There are certain topics that even romantically linked folks are loathe to broach. For example, many Americans won't divulge their weight to their partners, even when the repercussions of doing so are likely to be nonexistent. Similarly, many folks don't care to discuss their dating history. But here's one surprising thing working adults are keeping from their partners: their salaries.
Only 43% of workers share their salaries with their partners, according to data from Quicken, while 31% say that talking money, even with a partner, makes them feel anxious. Keeping your income under wraps, however, could impede your ability to manage your money efficiently, not to mention make it difficult to map out long-term goals with your partner. And that's reason enough to bring money talks to the table -- even if it means stepping outside your comfort zone.
It pays to share
It's one thing to avoid discussing your salary with your friends, family members, and colleagues. The latter, in fact, is a wise idea, since it could make things uncomfortable at the office.
Keeping your salary hidden from your partner, however, is a move that could hurt you both in the long run. If you and your partner are living together, or planning to, you'll need to know how much earnings you're looking at in order to map out a reasonable budget. After all, how will you know what sort of expenses you can afford to take on if you don't have a number to work with?
Not sharing salary information will also make it difficult, if not impossible, to buy a home together. As a general rule, your housing costs, including your mortgage, property taxes, and insurance, should never exceed 30% of your income. But if you and your partner don't share your salaries, you'll have no idea where to start.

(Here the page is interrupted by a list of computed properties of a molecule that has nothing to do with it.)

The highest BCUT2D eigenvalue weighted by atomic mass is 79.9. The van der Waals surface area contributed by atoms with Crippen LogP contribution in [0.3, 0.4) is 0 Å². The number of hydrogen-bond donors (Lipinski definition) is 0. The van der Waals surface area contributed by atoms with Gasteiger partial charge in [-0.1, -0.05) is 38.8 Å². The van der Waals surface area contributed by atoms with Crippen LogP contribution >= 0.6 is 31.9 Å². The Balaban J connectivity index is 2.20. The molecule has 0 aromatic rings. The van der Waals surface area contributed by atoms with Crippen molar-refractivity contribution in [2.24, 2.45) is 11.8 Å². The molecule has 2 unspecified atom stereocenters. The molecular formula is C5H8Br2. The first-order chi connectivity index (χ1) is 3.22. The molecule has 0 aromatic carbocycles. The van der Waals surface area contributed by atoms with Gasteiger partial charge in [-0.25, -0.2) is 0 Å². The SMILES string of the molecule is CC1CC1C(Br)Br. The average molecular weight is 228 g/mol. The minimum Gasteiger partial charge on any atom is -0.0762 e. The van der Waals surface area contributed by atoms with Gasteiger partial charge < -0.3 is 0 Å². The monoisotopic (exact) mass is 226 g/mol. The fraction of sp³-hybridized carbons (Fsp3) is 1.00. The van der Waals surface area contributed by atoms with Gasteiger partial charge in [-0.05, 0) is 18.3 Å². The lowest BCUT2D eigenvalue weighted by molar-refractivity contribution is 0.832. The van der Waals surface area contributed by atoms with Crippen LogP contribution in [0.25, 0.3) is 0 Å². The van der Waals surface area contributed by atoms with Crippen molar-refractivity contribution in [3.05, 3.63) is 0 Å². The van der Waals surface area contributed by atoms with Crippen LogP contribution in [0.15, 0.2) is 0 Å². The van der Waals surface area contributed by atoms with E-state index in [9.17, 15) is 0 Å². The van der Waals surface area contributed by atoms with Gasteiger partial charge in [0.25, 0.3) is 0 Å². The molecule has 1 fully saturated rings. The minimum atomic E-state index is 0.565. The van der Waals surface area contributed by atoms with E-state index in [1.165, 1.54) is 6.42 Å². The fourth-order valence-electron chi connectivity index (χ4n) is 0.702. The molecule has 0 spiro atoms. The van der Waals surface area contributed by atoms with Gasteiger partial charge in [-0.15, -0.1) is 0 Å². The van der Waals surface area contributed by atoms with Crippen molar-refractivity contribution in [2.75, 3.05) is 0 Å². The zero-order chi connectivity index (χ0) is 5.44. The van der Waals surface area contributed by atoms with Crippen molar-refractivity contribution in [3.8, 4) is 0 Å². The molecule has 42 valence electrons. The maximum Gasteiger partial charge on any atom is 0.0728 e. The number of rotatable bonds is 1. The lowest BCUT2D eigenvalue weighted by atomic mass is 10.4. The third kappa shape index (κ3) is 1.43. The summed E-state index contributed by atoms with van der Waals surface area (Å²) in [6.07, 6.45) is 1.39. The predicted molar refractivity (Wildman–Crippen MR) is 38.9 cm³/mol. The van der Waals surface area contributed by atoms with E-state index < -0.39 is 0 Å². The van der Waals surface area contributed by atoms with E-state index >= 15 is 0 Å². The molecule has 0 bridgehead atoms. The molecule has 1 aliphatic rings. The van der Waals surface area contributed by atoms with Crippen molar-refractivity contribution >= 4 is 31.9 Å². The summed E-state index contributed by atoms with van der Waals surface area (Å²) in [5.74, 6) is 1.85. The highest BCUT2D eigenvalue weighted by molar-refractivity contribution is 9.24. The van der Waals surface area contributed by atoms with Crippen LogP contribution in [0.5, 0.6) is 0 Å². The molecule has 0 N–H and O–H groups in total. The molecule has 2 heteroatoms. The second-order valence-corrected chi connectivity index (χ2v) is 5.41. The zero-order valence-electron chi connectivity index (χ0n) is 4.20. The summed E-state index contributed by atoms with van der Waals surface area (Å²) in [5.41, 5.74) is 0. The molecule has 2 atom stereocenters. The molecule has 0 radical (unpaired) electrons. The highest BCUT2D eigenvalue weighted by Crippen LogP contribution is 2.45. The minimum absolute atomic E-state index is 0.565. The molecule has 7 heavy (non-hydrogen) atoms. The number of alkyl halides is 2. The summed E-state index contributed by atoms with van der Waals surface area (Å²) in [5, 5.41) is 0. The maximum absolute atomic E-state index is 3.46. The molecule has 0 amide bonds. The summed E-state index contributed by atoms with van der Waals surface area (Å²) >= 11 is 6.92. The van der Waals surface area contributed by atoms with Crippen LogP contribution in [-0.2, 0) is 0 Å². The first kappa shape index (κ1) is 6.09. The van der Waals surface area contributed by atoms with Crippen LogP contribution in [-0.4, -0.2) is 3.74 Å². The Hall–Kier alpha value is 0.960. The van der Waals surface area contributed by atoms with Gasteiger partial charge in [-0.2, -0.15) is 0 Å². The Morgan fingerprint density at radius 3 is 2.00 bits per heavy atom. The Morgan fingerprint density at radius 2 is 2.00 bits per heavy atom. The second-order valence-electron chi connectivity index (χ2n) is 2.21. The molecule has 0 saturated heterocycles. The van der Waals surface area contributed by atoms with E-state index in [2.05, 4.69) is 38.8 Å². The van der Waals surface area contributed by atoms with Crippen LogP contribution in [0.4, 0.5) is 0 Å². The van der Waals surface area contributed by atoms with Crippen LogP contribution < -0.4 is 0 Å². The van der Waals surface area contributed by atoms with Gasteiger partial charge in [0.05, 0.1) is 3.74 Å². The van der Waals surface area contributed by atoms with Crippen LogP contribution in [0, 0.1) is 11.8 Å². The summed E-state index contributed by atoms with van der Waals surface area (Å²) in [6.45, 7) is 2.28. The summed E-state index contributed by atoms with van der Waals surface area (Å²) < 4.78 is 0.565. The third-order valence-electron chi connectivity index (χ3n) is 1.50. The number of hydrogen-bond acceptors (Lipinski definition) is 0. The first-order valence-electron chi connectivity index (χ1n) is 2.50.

Clearly, keeping one another in the dark about salary just won't work, so if you've yet to share that information with your partner, schedule a time to have that talk. That said, be prepared to discuss the ways an income discrepancy might impact your relationship.
Imagine you've been hesitant to share your salary because you're quite certain you're the higher earner of the two of you, and you don't want to be taken advantage of. In that case, you might diplomatically state that while you're perhaps happy to cover the cost of a date night or new household purchase, you expect that the bulk of your shared living expenses will be split down the middle. Setting some ground rules might help you avoid an uncomfortable aftermath following that conversation.
If you're convinced that you're the lower earner, you might set similar expectations. For example, you might make it clear that while your salary isn't much to write home about at present, you're intent on pulling your weight and not taking advantage.
Money is a leading cause of divorce in the U.S., so the sooner you and your partner get comfortable talking about it, the less likely it is to hurt your relationship. Sharing your salary with your partner will help you better manage your finances and make smart decisions rooted in reality. And with any luck, it might also help you both get just a bit closer.